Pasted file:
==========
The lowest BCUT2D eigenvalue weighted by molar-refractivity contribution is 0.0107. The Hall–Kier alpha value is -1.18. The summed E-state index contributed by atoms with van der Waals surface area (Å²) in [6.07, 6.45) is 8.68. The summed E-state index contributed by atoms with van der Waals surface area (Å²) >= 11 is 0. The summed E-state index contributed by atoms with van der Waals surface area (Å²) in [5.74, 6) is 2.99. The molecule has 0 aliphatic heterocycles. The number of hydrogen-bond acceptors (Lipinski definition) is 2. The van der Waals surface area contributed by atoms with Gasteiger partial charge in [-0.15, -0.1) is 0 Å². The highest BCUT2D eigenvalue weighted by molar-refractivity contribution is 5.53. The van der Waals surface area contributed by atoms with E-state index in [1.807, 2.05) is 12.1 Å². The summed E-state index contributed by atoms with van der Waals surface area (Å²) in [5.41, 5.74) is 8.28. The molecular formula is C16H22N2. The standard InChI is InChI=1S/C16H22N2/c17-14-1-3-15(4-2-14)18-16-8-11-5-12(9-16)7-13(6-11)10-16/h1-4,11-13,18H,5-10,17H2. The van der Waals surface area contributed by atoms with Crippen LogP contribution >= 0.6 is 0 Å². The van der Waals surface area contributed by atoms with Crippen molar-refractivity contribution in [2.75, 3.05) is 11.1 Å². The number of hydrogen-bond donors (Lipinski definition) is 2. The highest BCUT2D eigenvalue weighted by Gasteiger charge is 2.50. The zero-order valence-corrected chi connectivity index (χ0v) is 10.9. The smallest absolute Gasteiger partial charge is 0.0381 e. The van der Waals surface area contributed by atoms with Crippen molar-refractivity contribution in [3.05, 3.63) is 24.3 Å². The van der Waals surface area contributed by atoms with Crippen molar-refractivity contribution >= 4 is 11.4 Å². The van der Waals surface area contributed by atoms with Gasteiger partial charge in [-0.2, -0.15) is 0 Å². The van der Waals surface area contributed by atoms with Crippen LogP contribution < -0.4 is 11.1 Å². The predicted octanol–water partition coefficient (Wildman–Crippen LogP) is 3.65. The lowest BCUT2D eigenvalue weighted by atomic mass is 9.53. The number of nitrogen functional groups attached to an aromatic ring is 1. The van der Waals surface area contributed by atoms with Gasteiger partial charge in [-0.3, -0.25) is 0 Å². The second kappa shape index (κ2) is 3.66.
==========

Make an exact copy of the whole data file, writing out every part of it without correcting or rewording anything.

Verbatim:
The lowest BCUT2D eigenvalue weighted by molar-refractivity contribution is 0.0107. The Hall–Kier alpha value is -1.18. The summed E-state index contributed by atoms with van der Waals surface area (Å²) in [6.07, 6.45) is 8.68. The summed E-state index contributed by atoms with van der Waals surface area (Å²) >= 11 is 0. The summed E-state index contributed by atoms with van der Waals surface area (Å²) in [5.74, 6) is 2.99. The molecule has 0 aliphatic heterocycles. The number of hydrogen-bond acceptors (Lipinski definition) is 2. The van der Waals surface area contributed by atoms with Gasteiger partial charge in [-0.15, -0.1) is 0 Å². The highest BCUT2D eigenvalue weighted by molar-refractivity contribution is 5.53. The van der Waals surface area contributed by atoms with E-state index in [1.807, 2.05) is 12.1 Å². The summed E-state index contributed by atoms with van der Waals surface area (Å²) in [5.41, 5.74) is 8.28. The molecular formula is C16H22N2. The standard InChI is InChI=1S/C16H22N2/c17-14-1-3-15(4-2-14)18-16-8-11-5-12(9-16)7-13(6-11)10-16/h1-4,11-13,18H,5-10,17H2. The van der Waals surface area contributed by atoms with Crippen LogP contribution >= 0.6 is 0 Å². The van der Waals surface area contributed by atoms with Crippen molar-refractivity contribution in [2.75, 3.05) is 11.1 Å². The number of hydrogen-bond donors (Lipinski definition) is 2. The highest BCUT2D eigenvalue weighted by Gasteiger charge is 2.50. The zero-order valence-corrected chi connectivity index (χ0v) is 10.9. The smallest absolute Gasteiger partial charge is 0.0381 e. The van der Waals surface area contributed by atoms with Crippen molar-refractivity contribution in [3.05, 3.63) is 24.3 Å². The van der Waals surface area contributed by atoms with Crippen molar-refractivity contribution >= 4 is 11.4 Å². The van der Waals surface area contributed by atoms with Gasteiger partial charge in [-0.2, -0.15) is 0 Å². The van der Waals surface area contributed by atoms with Crippen LogP contribution < -0.4 is 11.1 Å². The predicted octanol–water partition coefficient (Wildman–Crippen LogP) is 3.65. The lowest BCUT2D eigenvalue weighted by atomic mass is 9.53. The number of nitrogen functional groups attached to an aromatic ring is 1. The van der Waals surface area contributed by atoms with Gasteiger partial charge in [-0.3, -0.25) is 0 Å². The second kappa shape index (κ2) is 3.66.